Meddle not in the affairs of Dragons, for you are crunchy and good with ketchup.

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              • #8
                I don't have postal workers in my direct line, although my cousin worked for the GPO in management and his brother was a GPO engineer who started his career climbing the black telegraph poles.

                On my regular searches I do come across family surnames who were postal workers though in UK, Postal Service Appointment Books, 1737-1969.

                I also see their names in the London Gazette - usually when they have passed the examinations in the postal service, been successful in promotion or been awarded the Imperial Medal.

                postal-worker.jpg
                Caroline
                Caroline's Family History Pages
                Meddle not in the affairs of Dragons, for you are crunchy and good with ketchup.

                Comment


                • #9
                  On census returns, my 2x great grandfather John Philbrick's occupation was always ag lab, but it appears that he had a short stint as a "driver of the mail". In 1860, he was accused of "a murderous attack on a mail driver" at Rawreth, Essex late one night on 26 April. According to newspaper reports at the time, John had previously been a mail driver but had been fired by the man he tried to shoot, a Mr. Chapman. It was also reported that shot was found in the side of the cart and the horse Mr. Chapman was driving was a very fast one, travelling at 12 miles an hour. John's shoes fit the prints found at the scene and a gun was found hidden at a neighbour's house. Fortunately for him, at his trial evidence was considered insufficient.

                  John Philbrick/Philbrook was baptised 23 January 1803 in Woodham Walter, Essex, oldest son of Spurgin (John) and Martha. He had 11 siblings. His name appears regularly in court records, mainly for theft, but also for threatening to cut the throat of his wife in 1834. He’d married my 2x great grandmother Ann Glasscock in 1823 and they had eleven children, nine of whom survived to adulthood. Ann eventually moved with her youngest children to live in Sydenham, Kent with her oldest son sometime after the 1851 census. John then lived with a lady named Ann Dale and remained with her till her death in 1881. John died in Rochford Union Workhouse in 1885.
                  Last edited by jenoco; 04-03-22, 03:57.
                  Jenny

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                  • #10
                    Jasper Capper Badcock was a very distant relation (his 2x great grandparents Joseph Badcock and Elizabeth Greenaway were my 6x great grandparents).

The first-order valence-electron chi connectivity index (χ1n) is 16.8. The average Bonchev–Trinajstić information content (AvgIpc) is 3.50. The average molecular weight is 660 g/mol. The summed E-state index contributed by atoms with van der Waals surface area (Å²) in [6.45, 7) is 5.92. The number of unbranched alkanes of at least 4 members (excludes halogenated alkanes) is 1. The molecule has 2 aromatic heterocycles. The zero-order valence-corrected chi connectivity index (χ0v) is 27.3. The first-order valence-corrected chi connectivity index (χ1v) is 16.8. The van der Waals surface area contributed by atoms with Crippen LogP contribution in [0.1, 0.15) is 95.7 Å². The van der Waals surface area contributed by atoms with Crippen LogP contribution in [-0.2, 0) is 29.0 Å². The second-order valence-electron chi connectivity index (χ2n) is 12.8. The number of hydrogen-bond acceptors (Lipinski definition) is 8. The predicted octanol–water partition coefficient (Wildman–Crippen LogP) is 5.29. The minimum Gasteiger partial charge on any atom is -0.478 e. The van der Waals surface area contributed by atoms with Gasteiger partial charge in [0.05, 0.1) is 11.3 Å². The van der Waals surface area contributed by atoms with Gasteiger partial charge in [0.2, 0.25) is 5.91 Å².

At Osborne House on the Isle of Wight in 1899 he was made a Companion of the Order of the Bath by Queen Victoria for his services to the Post Office.

                    Born in 1841 to John and Mary Badcock (John was a grocer then a land valuer) in St George, Hanover Square, Jasper grew up in Chelsea becoming a Civil Service clerk in the GPO, rising through the ranks and became Controller of the London Post Office in 1892, a post he held until retirement in 1905.

                    He had married Mary Rebecca Burton in 1864 and they had three daughters. He died in Tooting, Surrey in 1924 leaving nearly £28,000.

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                    • #11
                      My paternal Gran had to give up nursing after her 2nd child arrived in 1922, the 1st one born in 1920 was looked after a lot of the time by her mother in law. The 3rd was born in 1923 then there was a set of stillborn twins (date not certain) and then in 1925 she had twin boys, one of whom was Daddy. His twin brother died after a few months. Then the following year, another birth. Daddy remembered Gran taking a job as a postwoman and instead of carrying her letter bag over her shoulder, she sat it on the pram and took the baby on her rounds. Daddy toddled along holding her hand and watching out for the pram while Gran put the letters through the doors. This baby died aged just over a year old. The last two children were born in 1929 and 1931. Despite having a large family, Gran always managed to bring in money somehow although the only other job I remember being told she had was working in a stationer / newsagent shop. She was also notorious for being constantly at the pawn shop!

                      Mum had an Uncle Samuel who initially trained as a cobbler, a skill he kept up all his life. He later had a second job though and was known throughout the town as “Sam the Post”. All my Mum’s family took their shoes and boots to Sam to be mended. After Sam married, he and his wife adopted two girls of different ages who had been born on the wrong side of the blankets to family members. He was a great supporter of the town’s civic celebrations and there are photos of him in the town’s museum.

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                      • #12
                        Just found one.

                        Arthur Hurt born 1875 Nottingham to Henry Hurt and Mary Ellen Price, Cousin once removed to Dad.

                        Married Agnes Hallam 1898 at St Marys Nottingham, they had no children. He dies 1952 in Sherwood and leaves a will.
                        Lin

                        Searching Lowe, Everitt, Hurt and Dunns in Nottingham

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                        • #13
                          My Mum was the village post lady. She had to be at the village shop and post office when it opened, ready to accept the mail delivery which came by van from the depot ten miles away. She sorted the mail and then delivered around the village. It was then back to the shop to collect the rest of her delivery for the outlying farms. It was a "foot" round of ten and a half miles. although she used to go on her bike unless the roads were frosty. It took three and a half to four hours and she had to go in all weathers, unless the snow came "over the shoe tops," in which case she didn't deliver to the farms. The delivery included parcels, which could be a nightmare, as they all had to go in the over the shoulder Postie bag - if there were parcels for two farms, she could only carry for one farm at a time (weight problems) and had to make extra journeys back to the office. It is a small village and everyone knew everyone else and all their families, which was just as well as she had to interpret envelopes addressed to "Cyril's little grandma" and "Arty, next to the paraffin shed." Eventually Mum was replaced by a van delivery and now, with online shopping, there's a heavy reliance on white van persons.
                          Janet in Yorkshire



                          Genealogists never die - they just swap places in the family tree